change

Happy times for change management

10 July 2018

Change Management

"These are truly happy times for people in the ICT sector who are concerned with ensuring user satisfaction and employee engagement," states Johan De Rop (change manager). He explains how Realdolmen's mission goes hand in hand with the power of change management.

"It is no coincidence that Realdolmen is on a mission to make ICT more human again. As a relatively small group of change managers, we didn't have to ask for this, let alone fight for the cause. Our management team has also sensed, seen and understood for some time now that investment in ICT is only of genuine benefit if it leads to higher efficiency and, above all, effective, lasting use of the available facilities. This is only possible if the employees and partners in question embrace the new solution as users. And this will not happen unless they – together with their colleagues – truly want to support and benefit from the changes that the new solution brings about. This can only be guaranteed by focusing enough on the human element. It dovetails seamlessly with the overarching strategy pursued by Realdolmen; at company level, we strive to prioritize people – both customers and employees – in everything we do. Change can be brought about by devising an intelligent change management plan based around the intended change. More than anything, this plan has to be tailored to the organization and its employees. If the organization manages to do this, it can look forward to satisfied employees, sustained usage and an optimum return on investment."

From firefighter to success manager

"In the past, how often did things have to reach crisis stage before even considering the services of a change manager? They would only be called in once the level of resistance had become unmanageable and a total impasse had been reached. Then the expectation went like this: even if the room is on fire, there's no need to panic because the change manager – the purported expert – will be able to solve the crisis with a single miracle email. And once the fire is out, the firefighter goes back to his station."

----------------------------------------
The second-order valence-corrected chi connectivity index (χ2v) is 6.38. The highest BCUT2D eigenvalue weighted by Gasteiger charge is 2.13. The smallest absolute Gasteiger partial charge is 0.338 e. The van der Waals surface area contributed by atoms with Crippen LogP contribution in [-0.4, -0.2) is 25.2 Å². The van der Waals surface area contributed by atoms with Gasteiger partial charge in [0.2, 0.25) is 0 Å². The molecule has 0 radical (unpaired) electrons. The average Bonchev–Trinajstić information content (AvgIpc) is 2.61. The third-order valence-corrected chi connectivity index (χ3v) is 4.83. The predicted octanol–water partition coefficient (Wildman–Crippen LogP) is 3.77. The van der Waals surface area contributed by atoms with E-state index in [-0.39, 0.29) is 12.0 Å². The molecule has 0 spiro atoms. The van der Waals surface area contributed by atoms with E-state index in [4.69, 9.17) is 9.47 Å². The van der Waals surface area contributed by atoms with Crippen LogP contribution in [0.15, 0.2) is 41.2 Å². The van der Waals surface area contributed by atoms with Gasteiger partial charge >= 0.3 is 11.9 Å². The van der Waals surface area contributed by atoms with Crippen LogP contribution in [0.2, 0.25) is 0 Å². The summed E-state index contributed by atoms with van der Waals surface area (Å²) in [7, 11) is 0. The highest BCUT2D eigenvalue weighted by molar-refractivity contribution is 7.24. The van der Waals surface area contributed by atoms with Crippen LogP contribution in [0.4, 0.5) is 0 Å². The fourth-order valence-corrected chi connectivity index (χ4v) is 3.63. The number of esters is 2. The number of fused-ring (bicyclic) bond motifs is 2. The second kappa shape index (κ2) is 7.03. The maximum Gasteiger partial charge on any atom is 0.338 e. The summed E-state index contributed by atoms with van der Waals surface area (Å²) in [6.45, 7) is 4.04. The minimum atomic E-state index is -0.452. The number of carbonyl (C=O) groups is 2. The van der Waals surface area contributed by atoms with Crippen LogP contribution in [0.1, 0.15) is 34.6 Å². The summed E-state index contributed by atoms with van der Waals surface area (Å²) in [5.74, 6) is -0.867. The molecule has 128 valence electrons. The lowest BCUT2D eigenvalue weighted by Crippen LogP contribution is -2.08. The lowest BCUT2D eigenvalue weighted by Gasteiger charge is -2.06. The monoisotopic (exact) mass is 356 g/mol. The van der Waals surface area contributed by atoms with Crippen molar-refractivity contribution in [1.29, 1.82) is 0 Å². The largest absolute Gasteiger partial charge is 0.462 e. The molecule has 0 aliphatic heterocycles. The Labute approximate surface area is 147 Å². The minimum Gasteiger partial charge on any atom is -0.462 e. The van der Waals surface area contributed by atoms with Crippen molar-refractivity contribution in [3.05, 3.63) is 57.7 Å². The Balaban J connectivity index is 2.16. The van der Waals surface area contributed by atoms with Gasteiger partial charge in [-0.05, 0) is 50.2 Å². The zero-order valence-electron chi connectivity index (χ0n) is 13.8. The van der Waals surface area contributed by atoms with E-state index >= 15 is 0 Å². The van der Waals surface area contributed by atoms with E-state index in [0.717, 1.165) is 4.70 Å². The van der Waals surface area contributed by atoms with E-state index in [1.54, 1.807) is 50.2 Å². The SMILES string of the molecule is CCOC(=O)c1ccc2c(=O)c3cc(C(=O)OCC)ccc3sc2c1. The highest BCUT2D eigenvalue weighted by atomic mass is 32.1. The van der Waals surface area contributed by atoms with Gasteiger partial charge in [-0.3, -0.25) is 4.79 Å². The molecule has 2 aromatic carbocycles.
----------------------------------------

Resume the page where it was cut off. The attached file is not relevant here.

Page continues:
"Sadly, I've never yet met a change manager with these superhuman abilities, even after a thorough Google search. I'm beginning to wonder if such a person actually exists. Still, I haven't given up yet: in between assignments, I'm on the hunt for the miracle email, that magical combination of words that will meet the expectations held by some organizations at the touch of a button.
In the meantime, I'll continue to do my job. Together with many other change managers, I try to convince organizations to get to grips with change management at the earliest possible opportunity. In these happy times, we have noticed that more and more organizations are doing just that. Change management is playing a key role at an increasingly earlier stage of the game. This is something we're extremely happy about. And if that isn't enough to put a smile on our faces, Microsoft has realized that the fantastic tools and solutions that it sells are only actually successful if they are properly integrated into an organization, i.e. by paying enough attention to the changes that they cause. To that end, Microsoft recently created a new profile: the success manager. The success manager's task is to take care of the human side of things, thereby increasing the overall level of success. As a change/success manager, I'm glad to be working in such a productive period – and I'm casting a hopeful eye to the future. That means working with organizations to find the most suitable strategy to implement the desired changes within their walls. It also means bringing about change with enthusiasm from the bottom up, with conviction and commitment, with the desire to keep pace with developments. We can work together to achieve excellent results and put the human element back into ICT."